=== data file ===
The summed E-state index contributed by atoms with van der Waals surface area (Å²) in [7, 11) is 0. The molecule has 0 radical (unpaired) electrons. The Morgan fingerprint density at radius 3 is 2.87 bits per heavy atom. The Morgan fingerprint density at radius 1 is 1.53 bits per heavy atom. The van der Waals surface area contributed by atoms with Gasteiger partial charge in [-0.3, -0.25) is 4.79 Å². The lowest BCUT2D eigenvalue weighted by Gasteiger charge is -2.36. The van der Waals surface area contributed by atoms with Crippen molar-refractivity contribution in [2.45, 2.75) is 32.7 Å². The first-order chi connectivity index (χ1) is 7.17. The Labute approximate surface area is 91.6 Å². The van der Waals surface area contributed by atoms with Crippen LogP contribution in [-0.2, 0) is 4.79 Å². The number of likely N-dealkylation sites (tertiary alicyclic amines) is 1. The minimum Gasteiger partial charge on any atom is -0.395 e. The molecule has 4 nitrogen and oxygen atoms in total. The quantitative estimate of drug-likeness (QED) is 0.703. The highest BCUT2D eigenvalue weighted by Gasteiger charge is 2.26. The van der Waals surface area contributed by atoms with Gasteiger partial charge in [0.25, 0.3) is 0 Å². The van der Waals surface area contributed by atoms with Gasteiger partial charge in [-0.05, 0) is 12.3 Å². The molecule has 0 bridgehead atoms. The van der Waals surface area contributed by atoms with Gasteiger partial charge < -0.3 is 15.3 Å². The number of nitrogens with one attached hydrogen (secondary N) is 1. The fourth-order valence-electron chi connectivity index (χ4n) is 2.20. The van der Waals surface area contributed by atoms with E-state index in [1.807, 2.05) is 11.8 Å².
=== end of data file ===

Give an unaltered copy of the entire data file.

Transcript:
The summed E-state index contributed by atoms with van der Waals surface area (Å²) in [7, 11) is 0. The molecule has 0 radical (unpaired) electrons. The Morgan fingerprint density at radius 3 is 2.87 bits per heavy atom. The Morgan fingerprint density at radius 1 is 1.53 bits per heavy atom. The van der Waals surface area contributed by atoms with Gasteiger partial charge in [-0.3, -0.25) is 4.79 Å². The lowest BCUT2D eigenvalue weighted by Gasteiger charge is -2.36. The van der Waals surface area contributed by atoms with Crippen molar-refractivity contribution in [2.45, 2.75) is 32.7 Å². The first-order chi connectivity index (χ1) is 7.17. The Labute approximate surface area is 91.6 Å². The van der Waals surface area contributed by atoms with Crippen LogP contribution in [-0.2, 0) is 4.79 Å². The number of likely N-dealkylation sites (tertiary alicyclic amines) is 1. The minimum Gasteiger partial charge on any atom is -0.395 e. The molecule has 4 nitrogen and oxygen atoms in total. The quantitative estimate of drug-likeness (QED) is 0.703. The highest BCUT2D eigenvalue weighted by Gasteiger charge is 2.26. The van der Waals surface area contributed by atoms with Gasteiger partial charge in [0.25, 0.3) is 0 Å². The van der Waals surface area contributed by atoms with Gasteiger partial charge in [-0.05, 0) is 12.3 Å². The molecule has 0 bridgehead atoms. The van der Waals surface area contributed by atoms with Gasteiger partial charge < -0.3 is 15.3 Å². The number of nitrogens with one attached hydrogen (secondary N) is 1. The fourth-order valence-electron chi connectivity index (χ4n) is 2.20. The van der Waals surface area contributed by atoms with E-state index in [1.807, 2.05) is 11.8 Å².